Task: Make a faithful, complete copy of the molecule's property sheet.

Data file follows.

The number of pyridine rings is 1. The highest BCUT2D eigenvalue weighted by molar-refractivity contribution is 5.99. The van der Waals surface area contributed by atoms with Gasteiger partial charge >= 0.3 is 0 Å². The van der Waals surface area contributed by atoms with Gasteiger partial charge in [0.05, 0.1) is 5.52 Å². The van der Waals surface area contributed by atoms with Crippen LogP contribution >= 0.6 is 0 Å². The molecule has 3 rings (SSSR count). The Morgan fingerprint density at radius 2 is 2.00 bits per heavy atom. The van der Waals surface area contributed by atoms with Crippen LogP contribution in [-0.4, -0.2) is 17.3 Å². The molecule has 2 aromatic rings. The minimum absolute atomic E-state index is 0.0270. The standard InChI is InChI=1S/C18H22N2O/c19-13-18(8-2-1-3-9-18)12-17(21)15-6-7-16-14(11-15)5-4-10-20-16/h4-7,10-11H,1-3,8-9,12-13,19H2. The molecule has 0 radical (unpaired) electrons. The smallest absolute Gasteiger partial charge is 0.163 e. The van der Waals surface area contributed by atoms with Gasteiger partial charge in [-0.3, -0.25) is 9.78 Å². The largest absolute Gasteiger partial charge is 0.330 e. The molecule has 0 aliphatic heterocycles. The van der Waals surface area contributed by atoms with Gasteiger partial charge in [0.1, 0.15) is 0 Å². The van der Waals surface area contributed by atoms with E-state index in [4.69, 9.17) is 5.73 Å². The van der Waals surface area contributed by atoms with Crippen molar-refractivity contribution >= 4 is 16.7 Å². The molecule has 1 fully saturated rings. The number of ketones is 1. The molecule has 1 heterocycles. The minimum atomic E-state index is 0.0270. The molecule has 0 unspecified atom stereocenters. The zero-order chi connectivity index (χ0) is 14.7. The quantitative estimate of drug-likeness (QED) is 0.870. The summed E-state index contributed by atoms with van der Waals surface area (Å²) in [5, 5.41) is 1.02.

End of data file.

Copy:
The number of pyridine rings is 1. The highest BCUT2D eigenvalue weighted by molar-refractivity contribution is 5.99. The van der Waals surface area contributed by atoms with Gasteiger partial charge >= 0.3 is 0 Å². The van der Waals surface area contributed by atoms with Gasteiger partial charge in [0.05, 0.1) is 5.52 Å². The van der Waals surface area contributed by atoms with Crippen LogP contribution >= 0.6 is 0 Å². The molecule has 3 rings (SSSR count). The Morgan fingerprint density at radius 2 is 2.00 bits per heavy atom. The van der Waals surface area contributed by atoms with Crippen LogP contribution in [-0.4, -0.2) is 17.3 Å². The molecule has 2 aromatic rings. The minimum absolute atomic E-state index is 0.0270. The standard InChI is InChI=1S/C18H22N2O/c19-13-18(8-2-1-3-9-18)12-17(21)15-6-7-16-14(11-15)5-4-10-20-16/h4-7,10-11H,1-3,8-9,12-13,19H2. The molecule has 0 radical (unpaired) electrons. The smallest absolute Gasteiger partial charge is 0.163 e. The van der Waals surface area contributed by atoms with Gasteiger partial charge in [-0.3, -0.25) is 9.78 Å². The largest absolute Gasteiger partial charge is 0.330 e. The molecule has 0 aliphatic heterocycles. The van der Waals surface area contributed by atoms with Gasteiger partial charge in [0.1, 0.15) is 0 Å². The van der Waals surface area contributed by atoms with E-state index in [4.69, 9.17) is 5.73 Å². The van der Waals surface area contributed by atoms with Crippen molar-refractivity contribution >= 4 is 16.7 Å². The molecule has 1 fully saturated rings. The number of ketones is 1. The molecule has 1 heterocycles. The minimum atomic E-state index is 0.0270. The molecule has 0 unspecified atom stereocenters. The zero-order chi connectivity index (χ0) is 14.7. The quantitative estimate of drug-likeness (QED) is 0.870. The summed E-state index contributed by atoms with van der Waals surface area (Å²) in [5, 5.41) is 1.02.